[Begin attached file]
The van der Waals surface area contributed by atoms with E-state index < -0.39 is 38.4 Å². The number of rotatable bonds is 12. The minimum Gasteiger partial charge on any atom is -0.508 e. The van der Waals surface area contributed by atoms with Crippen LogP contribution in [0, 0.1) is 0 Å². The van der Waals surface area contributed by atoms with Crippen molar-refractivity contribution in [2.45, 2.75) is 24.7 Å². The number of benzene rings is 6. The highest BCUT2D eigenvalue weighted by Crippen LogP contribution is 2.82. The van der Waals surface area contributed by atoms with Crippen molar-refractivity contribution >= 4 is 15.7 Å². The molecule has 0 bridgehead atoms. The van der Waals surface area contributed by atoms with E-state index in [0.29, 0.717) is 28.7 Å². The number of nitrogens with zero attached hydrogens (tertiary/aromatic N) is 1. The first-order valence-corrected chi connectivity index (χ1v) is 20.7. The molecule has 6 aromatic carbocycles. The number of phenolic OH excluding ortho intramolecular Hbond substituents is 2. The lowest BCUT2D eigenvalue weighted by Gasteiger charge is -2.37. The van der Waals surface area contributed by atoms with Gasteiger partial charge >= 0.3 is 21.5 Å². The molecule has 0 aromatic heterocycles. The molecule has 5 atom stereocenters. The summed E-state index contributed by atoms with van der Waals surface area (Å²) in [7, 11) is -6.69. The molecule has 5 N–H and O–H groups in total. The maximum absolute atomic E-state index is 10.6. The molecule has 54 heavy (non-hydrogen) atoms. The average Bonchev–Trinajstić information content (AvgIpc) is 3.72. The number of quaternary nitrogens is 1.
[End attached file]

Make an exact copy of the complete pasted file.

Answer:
The van der Waals surface area contributed by atoms with E-state index < -0.39 is 38.4 Å². The number of rotatable bonds is 12. The minimum Gasteiger partial charge on any atom is -0.508 e. The van der Waals surface area contributed by atoms with Crippen LogP contribution in [0, 0.1) is 0 Å². The van der Waals surface area contributed by atoms with Crippen molar-refractivity contribution in [2.45, 2.75) is 24.7 Å². The number of benzene rings is 6. The highest BCUT2D eigenvalue weighted by Crippen LogP contribution is 2.82. The van der Waals surface area contributed by atoms with Crippen molar-refractivity contribution >= 4 is 15.7 Å². The molecule has 0 bridgehead atoms. The van der Waals surface area contributed by atoms with E-state index in [0.29, 0.717) is 28.7 Å². The number of nitrogens with zero attached hydrogens (tertiary/aromatic N) is 1. The first-order valence-corrected chi connectivity index (χ1v) is 20.7. The molecule has 6 aromatic carbocycles. The number of phenolic OH excluding ortho intramolecular Hbond substituents is 2. The lowest BCUT2D eigenvalue weighted by Gasteiger charge is -2.37. The van der Waals surface area contributed by atoms with Gasteiger partial charge >= 0.3 is 21.5 Å². The molecule has 0 aromatic heterocycles. The molecule has 5 atom stereocenters. The summed E-state index contributed by atoms with van der Waals surface area (Å²) in [7, 11) is -6.69. The molecule has 5 N–H and O–H groups in total. The maximum absolute atomic E-state index is 10.6. The molecule has 54 heavy (non-hydrogen) atoms. The average Bonchev–Trinajstić information content (AvgIpc) is 3.72. The number of quaternary nitrogens is 1.